Friday, April 22, 2011

Good Friday

I posted the above photo on my photo blog Cashjocky's Photo's and was ask to provide some history of the Crosses. Since the story is so fascinating and rather lengthy I decided to post it here. As the header on my photo blog states this blog is about the stories that go with the photos and on the photo blog the picture is its own story.

I live in a small rural town in the Ozark Mountain Region of Missouri. So my town is very hilly and built on various levels of carved out limestone. These crosses sit on one of the highest points in town beside the Knights of Columbus Hall. If you look closely at the photo you will notice what appears to be a small white structure on the left just above the treetops. That is our hospital and it is the tallest building in town but built on a lower elevation than the crosses.

These crosses are known as Lithuanian folk art crosses. They were hand carved by a retired Catholic priest. The Rev. Anthony J. Bukauskas was born in 1916 in Lithuania. In 1939 Russia invaded Lithuania. Anthony Bukauskas was a sociology teacher and civic leader and a year later he and many other civic leaders were sent to a concentration camp in Minsk, Russia and then to a German refugee camp. His vocation grew out of prison experiences.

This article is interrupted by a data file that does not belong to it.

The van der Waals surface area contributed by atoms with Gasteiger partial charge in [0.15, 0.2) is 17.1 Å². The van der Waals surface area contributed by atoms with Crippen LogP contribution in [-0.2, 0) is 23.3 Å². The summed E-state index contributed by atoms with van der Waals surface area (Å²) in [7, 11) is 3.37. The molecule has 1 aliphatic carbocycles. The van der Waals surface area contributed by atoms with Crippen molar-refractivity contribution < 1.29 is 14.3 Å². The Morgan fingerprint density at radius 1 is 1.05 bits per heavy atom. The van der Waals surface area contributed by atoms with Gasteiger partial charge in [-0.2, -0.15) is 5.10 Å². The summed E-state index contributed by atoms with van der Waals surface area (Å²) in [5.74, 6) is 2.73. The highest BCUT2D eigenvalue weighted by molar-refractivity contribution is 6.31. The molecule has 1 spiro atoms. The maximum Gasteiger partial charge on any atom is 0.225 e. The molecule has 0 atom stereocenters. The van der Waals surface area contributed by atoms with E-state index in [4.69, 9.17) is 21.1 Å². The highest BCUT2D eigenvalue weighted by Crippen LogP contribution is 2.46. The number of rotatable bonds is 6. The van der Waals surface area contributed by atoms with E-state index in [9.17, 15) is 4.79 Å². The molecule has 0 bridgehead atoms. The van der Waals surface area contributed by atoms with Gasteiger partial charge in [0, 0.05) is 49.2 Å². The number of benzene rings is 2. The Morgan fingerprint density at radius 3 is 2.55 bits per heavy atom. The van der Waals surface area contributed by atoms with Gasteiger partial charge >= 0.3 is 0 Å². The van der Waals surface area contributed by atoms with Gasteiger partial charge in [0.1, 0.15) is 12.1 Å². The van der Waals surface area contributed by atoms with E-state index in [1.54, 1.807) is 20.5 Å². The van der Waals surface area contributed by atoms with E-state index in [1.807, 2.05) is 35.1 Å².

Father Bukauskas was ordained a Catholic Priest on July 21, 1946 in Eichstadt, Germany. He came to the United States in 1949 and settled in St. Louis. He was the pastor of one of our local churches for the last twenty years of his career and retired in the area. Father Anthony, as he was called by his beloved parishioners, was an accomplished artist and in retirement taught art at our local collage, and founded the Mid Missouri Fine Arts Society. He died in May of 2006 and was buried in the cemetery of his last parish. He was well know for the carved Lituanian folk art crosses he created, many can be found at Catholic churches and cemeteries in the area but these overlooking my town are the most well known.

1 comment:

  1. Loved the photo of the crosses and the history was so interesting. Have a Happy Easter.


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